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Source: Directors and Boards, May 21, 2019 article





SEC Takes On Short- Vs. Long-termism Dilemma

By Eve Tahmincioglu             May 21, 2019

Securities & Exchange Commission Chairman Jay Clayton talks to Directors & Boards about bolstering long-term thinking, ESG, quarterly reporting, and disclosure.


This week, the Securities & Exchange Commission (SEC) Chairman Jay Clayton announced he has directed the agency to hold a roundtable this summer to delve into the impact of short-termism.

While a date and agenda for the event have yet to be finalized, Clayton tells Directors & Boards that the event will “explore whether short-termism should be a concern and, if so, what are its causes and what can and should be done from a regulatory perspective in response.”

The topics of short- vs. long-termism; environmental, social and governance; and disclosures are the focus of an in-depth interview with Clayton that will appear in the upcoming issue of Directors & Boards.

Here’s an excerpt:

Q. Short-termism is seen as a major factor undermining corporations and the greater community today, and it’s something you’ve been vocal about. How do you see short-termism impacting what you’ve said is the SEC’s mission to protect investors; maintain fair, orderly and efficient markets; and facilitate capital formation?

A. If by short-termism you mean companies, in response to market and other pressures, pursuing short-term objectives to the detriment of long-term performance, it bothers me. It principally bothers me because that type of short-term perspective generally is inconsistent with the investment objectives of our Main Street investors. In addition, if our public capital markets are overly short-term focused, that perspective may undermine capital formation in our public markets.

Q. Some critics have argued that the SEC has been dropping the ball when it comes to disclosure mandates needed for information that could impact a company longer term, especially ESG disclosure. You’ve been quoted as saying that ESG disclosure by publicly traded companies should not be required. Do you still believe this is the case and why?

A. As an overarching principle, I believe our disclosure rules and guidance, and our issuers, should focus on the information that a reasonable investor needs to make informed investment and voting decisions. This perspective often is referred to as the “materiality” based approach to disclosure regulation. This has been the commission’s perspective for 84 years and it has served our investors and markets very well. Keeping that perspective in mind is critical to our mission. More specifically, and turning to your ESG question, we need to keep in mind that not all ESG matters are created equal — in fact, they are quite different and are different in multiple ways.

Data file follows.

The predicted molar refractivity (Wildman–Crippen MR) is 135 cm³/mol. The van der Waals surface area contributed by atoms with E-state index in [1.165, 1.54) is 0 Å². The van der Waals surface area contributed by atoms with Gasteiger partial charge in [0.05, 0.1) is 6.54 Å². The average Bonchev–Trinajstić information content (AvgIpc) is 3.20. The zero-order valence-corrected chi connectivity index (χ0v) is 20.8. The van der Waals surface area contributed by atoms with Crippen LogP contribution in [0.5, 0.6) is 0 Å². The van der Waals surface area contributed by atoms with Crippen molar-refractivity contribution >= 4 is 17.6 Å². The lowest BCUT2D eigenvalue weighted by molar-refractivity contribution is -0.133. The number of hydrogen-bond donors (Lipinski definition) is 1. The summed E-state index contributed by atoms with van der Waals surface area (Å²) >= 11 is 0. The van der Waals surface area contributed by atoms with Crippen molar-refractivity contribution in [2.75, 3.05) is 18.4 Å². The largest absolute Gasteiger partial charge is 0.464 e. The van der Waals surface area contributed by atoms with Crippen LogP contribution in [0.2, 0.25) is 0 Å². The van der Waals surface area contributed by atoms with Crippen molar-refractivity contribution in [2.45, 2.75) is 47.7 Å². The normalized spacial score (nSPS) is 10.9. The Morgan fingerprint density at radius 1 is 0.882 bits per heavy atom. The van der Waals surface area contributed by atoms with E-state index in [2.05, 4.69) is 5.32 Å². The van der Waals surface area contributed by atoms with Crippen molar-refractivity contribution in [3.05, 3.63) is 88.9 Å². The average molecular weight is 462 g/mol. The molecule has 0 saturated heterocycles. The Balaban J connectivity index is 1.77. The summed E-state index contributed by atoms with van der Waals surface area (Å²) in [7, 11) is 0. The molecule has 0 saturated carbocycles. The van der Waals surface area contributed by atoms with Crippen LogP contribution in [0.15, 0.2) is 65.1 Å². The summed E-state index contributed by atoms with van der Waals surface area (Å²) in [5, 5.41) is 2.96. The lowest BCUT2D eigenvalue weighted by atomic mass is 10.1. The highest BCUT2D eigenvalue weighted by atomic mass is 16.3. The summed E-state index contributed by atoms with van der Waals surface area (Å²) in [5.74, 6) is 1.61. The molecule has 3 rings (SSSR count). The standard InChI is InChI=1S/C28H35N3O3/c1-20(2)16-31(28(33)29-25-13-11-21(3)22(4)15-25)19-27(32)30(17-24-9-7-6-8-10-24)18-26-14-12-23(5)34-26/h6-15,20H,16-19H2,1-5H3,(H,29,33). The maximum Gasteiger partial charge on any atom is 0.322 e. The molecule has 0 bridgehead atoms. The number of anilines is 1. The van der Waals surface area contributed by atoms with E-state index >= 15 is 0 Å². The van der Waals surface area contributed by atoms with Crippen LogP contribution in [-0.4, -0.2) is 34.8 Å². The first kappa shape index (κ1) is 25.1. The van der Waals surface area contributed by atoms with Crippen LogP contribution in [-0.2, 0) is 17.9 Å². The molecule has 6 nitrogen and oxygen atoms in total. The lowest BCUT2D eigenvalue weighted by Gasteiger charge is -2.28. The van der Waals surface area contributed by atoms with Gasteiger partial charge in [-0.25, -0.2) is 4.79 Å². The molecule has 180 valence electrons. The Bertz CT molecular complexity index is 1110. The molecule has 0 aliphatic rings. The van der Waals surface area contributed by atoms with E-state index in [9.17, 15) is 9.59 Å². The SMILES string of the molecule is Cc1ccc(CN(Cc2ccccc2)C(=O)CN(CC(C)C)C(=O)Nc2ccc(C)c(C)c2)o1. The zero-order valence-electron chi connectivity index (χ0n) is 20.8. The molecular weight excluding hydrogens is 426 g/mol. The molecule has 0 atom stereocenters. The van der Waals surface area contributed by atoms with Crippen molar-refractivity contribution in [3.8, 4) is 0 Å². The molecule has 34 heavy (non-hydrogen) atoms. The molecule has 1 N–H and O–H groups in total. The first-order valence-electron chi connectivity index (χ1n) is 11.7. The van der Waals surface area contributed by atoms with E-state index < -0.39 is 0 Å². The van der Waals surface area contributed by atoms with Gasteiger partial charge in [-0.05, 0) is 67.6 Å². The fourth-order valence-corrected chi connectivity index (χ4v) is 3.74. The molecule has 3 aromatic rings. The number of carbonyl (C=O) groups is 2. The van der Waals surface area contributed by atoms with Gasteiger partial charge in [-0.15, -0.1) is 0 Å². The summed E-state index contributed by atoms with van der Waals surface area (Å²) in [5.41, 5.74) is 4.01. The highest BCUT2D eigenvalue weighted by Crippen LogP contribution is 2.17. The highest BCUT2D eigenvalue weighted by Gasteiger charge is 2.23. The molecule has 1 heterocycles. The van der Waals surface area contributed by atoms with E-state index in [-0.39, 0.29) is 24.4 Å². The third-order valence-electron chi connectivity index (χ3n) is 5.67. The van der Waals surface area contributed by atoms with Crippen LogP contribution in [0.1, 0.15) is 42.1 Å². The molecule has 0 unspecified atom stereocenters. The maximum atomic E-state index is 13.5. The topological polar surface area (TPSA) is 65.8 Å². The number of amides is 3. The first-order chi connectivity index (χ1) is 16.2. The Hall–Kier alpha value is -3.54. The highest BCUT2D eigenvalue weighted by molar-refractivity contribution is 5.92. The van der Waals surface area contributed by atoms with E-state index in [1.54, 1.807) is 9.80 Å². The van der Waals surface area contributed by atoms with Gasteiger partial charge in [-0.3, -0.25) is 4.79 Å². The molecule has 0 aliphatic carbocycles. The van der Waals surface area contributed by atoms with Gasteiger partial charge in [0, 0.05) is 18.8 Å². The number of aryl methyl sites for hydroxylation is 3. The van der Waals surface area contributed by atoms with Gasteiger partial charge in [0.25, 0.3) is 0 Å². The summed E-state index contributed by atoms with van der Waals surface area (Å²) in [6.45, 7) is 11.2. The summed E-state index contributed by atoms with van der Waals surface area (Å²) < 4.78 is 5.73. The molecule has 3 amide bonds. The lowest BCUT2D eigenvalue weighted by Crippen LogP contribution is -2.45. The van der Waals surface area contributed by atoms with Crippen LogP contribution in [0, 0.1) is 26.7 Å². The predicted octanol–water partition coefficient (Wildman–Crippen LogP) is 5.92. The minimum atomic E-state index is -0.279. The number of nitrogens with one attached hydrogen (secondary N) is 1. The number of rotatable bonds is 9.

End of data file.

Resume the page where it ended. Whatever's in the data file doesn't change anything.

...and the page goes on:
Q. What is the SEC doing under your leadership to combat short-termism and boost long-term thinking in corporate America?

A. We recently announced that our staff will hold a roundtable this summer that will seek to explore whether short-termism should be a concern and, if so, what are its causes and what can and should be done from a regulatory perspective in response. We also intend to facilitate conversations on whether there are market-based initiatives and regulatory changes that could ensure an appropriate balance between short-term and long-term perspectives in our public capital markets.

The SEC’s summer roundtable will address many of these issues. Clayton says they will include:

  • The role, if any, that short-termism plays in the declining number of public companies. In particular, examining how the pressure on public companies to take a short-term focus in our markets may discourage private companies from going public could provide valuable insight into how to make our public markets more attractive and increase investment options for Main Street investors.

  • Our ability to reduce burdens for companies while facilitating better disclosure for long-term Main Street investors. For example, I am interested in exploring whether the information typically included by companies in earnings releases could be allowed to satisfy certain quarterly reporting obligations and whether there are ways that quarterly disclosures could be streamlined. This is particularly the case in the first fiscal quarter when the quarterly report often comes closely on the heels of the annual report.

  • The potential for certain categories of reporting companies, such as smaller reporting companies, to be given flexibility to determine the frequency of their periodic reporting.

  • Market practices that could be oriented to encourage longer-term thinking and investment at public companies. For example, it would be informative to explore the extent to which certain activist practices, such as “empty voting” (e.g., acquiring voting rights over shares but having little or no economic interest in the shares), are factors that drive short-term focus.

If you’re interested in attending the SEC roundtable contact SEC staff at



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